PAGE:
08 Mar I’m not crazy
“I’m not crazy you know?”
My husband looks at me with sad eyes as he explains his mental illness has been upgraded from anxiety to bi-polar. Somehow the new label seems much more daunting.
We all suffer from anxiety from time to time, don’t we? This is likely to be one of the thousands of misconceptions around mental illness. Anxiety is not being nervous. Anxiety is debilitating, crippling – an unimaginable torture. But to those of us who sit on the sidelines of mental illness, anxiety seems relatable.
“I know you’re not crazy”
I squeeze these words out somehow defying the reality that my throat is collapsing into itself – as is my heart. I beg my eyes to radiate reassurance. Bi-polar? The word itself lacks any reassurance with zero chance of being relatable.
The days and weeks that follow are a blur. At times I wonder if I too have bi-polar as my emotions swiftly swing from being strong and positive to a mess. We’re catapulted into a new world of psychiatrists, mood stabiliers, mindfulness retreats, nervous laughter, petty arguments and many tears while still managing three young children who have no idea the landscape has dramatically shifted. Amidst the mayhem I find silver linings. Support from beautiful friends as I reveal vulnerability (this is something I struggle with); a new level of appreciation for my children as their innocence lets me escape the adult world for moments at a time; wiping our busy schedules clean; the sanity of my inner sense whispering this is how it’s meant to unfold there are lessons that need be learned here.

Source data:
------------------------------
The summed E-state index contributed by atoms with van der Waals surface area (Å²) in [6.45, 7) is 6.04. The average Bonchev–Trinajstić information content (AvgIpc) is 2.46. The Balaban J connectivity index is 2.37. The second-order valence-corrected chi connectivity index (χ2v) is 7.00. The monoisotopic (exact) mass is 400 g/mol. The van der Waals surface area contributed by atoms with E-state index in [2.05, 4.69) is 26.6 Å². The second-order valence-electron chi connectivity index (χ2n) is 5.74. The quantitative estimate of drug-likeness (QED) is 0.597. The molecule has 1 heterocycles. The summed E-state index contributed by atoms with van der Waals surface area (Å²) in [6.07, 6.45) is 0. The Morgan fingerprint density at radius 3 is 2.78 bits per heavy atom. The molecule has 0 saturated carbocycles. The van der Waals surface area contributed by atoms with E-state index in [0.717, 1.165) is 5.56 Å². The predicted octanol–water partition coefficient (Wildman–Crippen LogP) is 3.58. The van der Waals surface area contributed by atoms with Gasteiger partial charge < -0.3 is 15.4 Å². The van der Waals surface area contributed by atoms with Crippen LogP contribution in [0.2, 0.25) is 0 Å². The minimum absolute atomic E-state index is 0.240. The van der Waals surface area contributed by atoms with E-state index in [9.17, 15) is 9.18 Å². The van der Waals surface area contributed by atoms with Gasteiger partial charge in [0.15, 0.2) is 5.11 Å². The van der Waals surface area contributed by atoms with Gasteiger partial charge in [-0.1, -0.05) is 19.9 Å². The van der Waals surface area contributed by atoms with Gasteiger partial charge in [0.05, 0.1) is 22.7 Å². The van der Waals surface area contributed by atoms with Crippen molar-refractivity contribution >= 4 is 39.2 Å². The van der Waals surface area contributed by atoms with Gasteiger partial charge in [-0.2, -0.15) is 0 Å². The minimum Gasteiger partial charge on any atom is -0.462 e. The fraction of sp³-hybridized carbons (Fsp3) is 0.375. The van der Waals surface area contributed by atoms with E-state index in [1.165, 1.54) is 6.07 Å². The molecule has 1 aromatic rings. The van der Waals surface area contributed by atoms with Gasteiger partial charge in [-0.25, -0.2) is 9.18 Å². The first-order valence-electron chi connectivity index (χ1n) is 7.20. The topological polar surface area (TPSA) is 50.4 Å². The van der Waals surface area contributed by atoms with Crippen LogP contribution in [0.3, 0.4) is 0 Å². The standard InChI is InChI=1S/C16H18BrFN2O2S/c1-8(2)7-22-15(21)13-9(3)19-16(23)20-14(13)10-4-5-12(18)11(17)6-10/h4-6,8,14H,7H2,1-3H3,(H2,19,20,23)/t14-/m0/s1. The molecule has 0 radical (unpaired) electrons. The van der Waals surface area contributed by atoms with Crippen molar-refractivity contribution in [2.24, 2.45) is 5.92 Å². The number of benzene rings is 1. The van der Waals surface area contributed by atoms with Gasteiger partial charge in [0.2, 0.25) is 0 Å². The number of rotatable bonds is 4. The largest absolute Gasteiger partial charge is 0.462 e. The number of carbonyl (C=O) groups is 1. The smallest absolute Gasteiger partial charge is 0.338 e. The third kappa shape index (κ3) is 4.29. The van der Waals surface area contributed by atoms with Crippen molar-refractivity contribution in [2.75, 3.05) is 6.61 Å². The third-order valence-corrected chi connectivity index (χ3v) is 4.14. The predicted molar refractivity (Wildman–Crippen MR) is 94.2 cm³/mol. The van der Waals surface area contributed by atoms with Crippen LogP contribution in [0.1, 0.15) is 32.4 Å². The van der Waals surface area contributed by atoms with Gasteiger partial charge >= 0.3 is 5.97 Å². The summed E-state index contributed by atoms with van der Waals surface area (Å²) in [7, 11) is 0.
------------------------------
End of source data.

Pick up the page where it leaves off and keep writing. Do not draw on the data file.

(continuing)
And as for my husband, his actions and attitude are reflective of the man he is. He’s defying the stereotype of retreating inward – but of course he is because he is still the man I fell in love with. He is still the same person. He is being proactive, he’s open, but most importantly he’s talking, even in the dark moments. Talking to colleagues, to close friends, to me. This is what will get us through. His brave approach is what contributes to changing the stigma around mental health. At times I know he wishes he’d kept quiet. I tell him he is a hero. For every person that talks openly about their mental health struggles it opens the door for others to do the same. I’m grateful we live in a day that this type of conversation is applauded.
I share this extremely private situation publically only to contribute to the conversation that mental illness is happening all around us, behind faces that are familiar. They are the people we love or in the lives of people we know. Make your relationships, friendships and work environments places where people can talk about their mental health struggles.
Everyone you meet is fighting a battle you know nothing about. Be kind. Always.
– Brad Meltzer